1. Hey, if they manage us hard enough we will never do anything wrong.

    3. “Not much difference between those that walk the walls, and those inside ’em.”

  3. For example, whether to call it a “riot.” Heather Ann Thompson’s Blood in the Water, a masterful history of the incident and the decades-long state cover-up that ensued, calls it the “Attica uprising.”

    And mostly peaceful. Like that date rape, I mean, intimate moment, Thompson needs to have.

  4. OK, so how unpleasant should prison be?

    We should be very careful about deciding who deserves prison time, but then what? If time behind bars is relatively easy, why would potential law breakers worry about prison?

    Or maybe outsource the whole thing to Amazon. I hear that working in the fulfillment centers is worse than prison.

    1. Being in prison is unpleasant. Despite people telling you they will write every week, the letters come further and further apart. You are forgotten about. I lost loved ones, wasn’t able to attend my brother’s funeral. It’s a lonely place. I made a few friends, sure, but I didn’t become a gang member, something easier said than done. Boredom. And more boredom. What wasn’t neccessary was taunting by high school dropouts with a percieved sence of authority and a perverse sence of justice. We had a saying,
      “We’re here because we’re being punished, not to be punished.”

      1. I’m glad you’ve rehabilitated, Bob. Lots don’t.

        We lock up a ton of people we’ve no business doing it to, and let skate free, a bunch of people who should be there. Getting worse, too.

  5. “And how we burned in the camps later, thinking: What would things have been like if every Security operative, when he went out at night to make an arrest, had been uncertain whether he would return alive and had to say good-bye to his family? Or if, during periods of mass arrests, as for example in Leningrad, when they arrested a quarter of the entire city, people had not simply sat there in their lairs, paling with terror at every bang of the downstairs door and at every step on the staircase, but had understood they had nothing left to lose and had boldly set up in the downstairs hall an ambush of half a dozen people with axes, hammers, pokers, or whatever else was at hand?… The Organs would very quickly have suffered a shortage of officers and transport and, notwithstanding all of Stalin’s thirst, the cursed machine would have ground to a halt! If…if…We didn’t love freedom enough. And even more – we had no awareness of the real situation…. We purely and simply deserved everything that happened afterward.” ― Aleksandr I. Solzhenitsyn , The Gulag Archipelago 1918–1956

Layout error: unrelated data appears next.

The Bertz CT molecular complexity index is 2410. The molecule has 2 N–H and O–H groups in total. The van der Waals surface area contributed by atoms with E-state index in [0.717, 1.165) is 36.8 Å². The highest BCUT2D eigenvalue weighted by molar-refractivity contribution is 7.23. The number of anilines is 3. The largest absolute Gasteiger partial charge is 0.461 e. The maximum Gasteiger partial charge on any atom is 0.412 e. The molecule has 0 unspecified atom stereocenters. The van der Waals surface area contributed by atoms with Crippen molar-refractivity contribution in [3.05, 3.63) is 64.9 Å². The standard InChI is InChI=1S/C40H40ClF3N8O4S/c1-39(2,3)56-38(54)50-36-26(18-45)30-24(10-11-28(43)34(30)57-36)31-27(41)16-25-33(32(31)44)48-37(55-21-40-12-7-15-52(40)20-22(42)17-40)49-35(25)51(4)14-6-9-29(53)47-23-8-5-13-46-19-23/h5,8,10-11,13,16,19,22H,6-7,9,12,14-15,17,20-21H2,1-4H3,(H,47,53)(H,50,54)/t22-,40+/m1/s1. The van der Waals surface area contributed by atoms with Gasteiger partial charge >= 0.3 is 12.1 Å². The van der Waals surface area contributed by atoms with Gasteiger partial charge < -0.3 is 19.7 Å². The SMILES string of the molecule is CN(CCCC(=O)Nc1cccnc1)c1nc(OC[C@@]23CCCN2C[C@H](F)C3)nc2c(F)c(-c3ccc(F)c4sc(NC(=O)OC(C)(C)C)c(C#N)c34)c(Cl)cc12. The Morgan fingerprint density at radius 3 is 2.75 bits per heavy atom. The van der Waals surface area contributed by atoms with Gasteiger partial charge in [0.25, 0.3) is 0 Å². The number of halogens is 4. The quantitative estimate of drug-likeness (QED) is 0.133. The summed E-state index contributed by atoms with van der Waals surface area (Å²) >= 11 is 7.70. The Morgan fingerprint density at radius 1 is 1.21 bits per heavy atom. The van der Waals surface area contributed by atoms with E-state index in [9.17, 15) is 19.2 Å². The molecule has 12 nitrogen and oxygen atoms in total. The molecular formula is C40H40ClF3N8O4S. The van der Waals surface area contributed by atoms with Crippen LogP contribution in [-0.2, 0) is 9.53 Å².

1. Americans are now pussies. They know we will not fight back.
      We no longer have anyone who would say “give me liberty, or give me death”.

  6. Fifty Years After Attica, Prisons Are Still the Problem No One Wants To See

    Nobody wants to see prison, but why do people keep doing the shit that’s going to send them there? That’s the problem.

  7. “While I was investigating that story, I came across the case of a woman incarcerated there who had been suffering from an untreated uterine fibroid that weighs roughly 15 pounds. She had been waiting in pain for outside treatment since an Aliceville physician first diagnosed the fibroid in 2016.”

    She should have renounced her citizenship, and become an illegal alien. Then she would have received immediate top tier medical care. She also would likely be released from prison on her own recognizance.

  8. Good news the progs cut ot the middle man and declared that everyone should be a prisoner in their own homes

  9. I don’t think anyone under 45, maybe 50, knows what Attica was. Hell, even older people. I have jokingly yelled “Attica, Attica!” only to get blank stares.

    Also it’s a bit amusing that you care about prisoners medical problems, while if they weren’t in prison, they probably wouldn’t get treated either, because they couldn’t afford it. But that’s okay!

  10. Psssstt! I heard prisons are bad places because prisons are full of bad people.

  11. Penal reform might grow some wings if it were coupled with giving freedom to people convicted of “Victimless Capitalist Acts Between Consenting Adults” and at least full financial restitution to victims of actual crime.

    People who work at my store have gone months and even years without bonuses because $1.5 Million Dollars goes out of our store doors without getting purchased.

    Just the other day, a glass door of ours got smashed when one of these perpetrators of small-scale looting ran against it trying to escape the town’s finest. Both he and one Officer were bloodied pretty badly.

    Where do people who own, work, and shop in this store go to get back nice things?

  12. You may want to look up on Wikipedia this concept being batted around on the Antifa/BLM/Wokeist Left called “Transformative Justice.” As with everything else Orwellian coming from The Left, it is a contradiction in terms.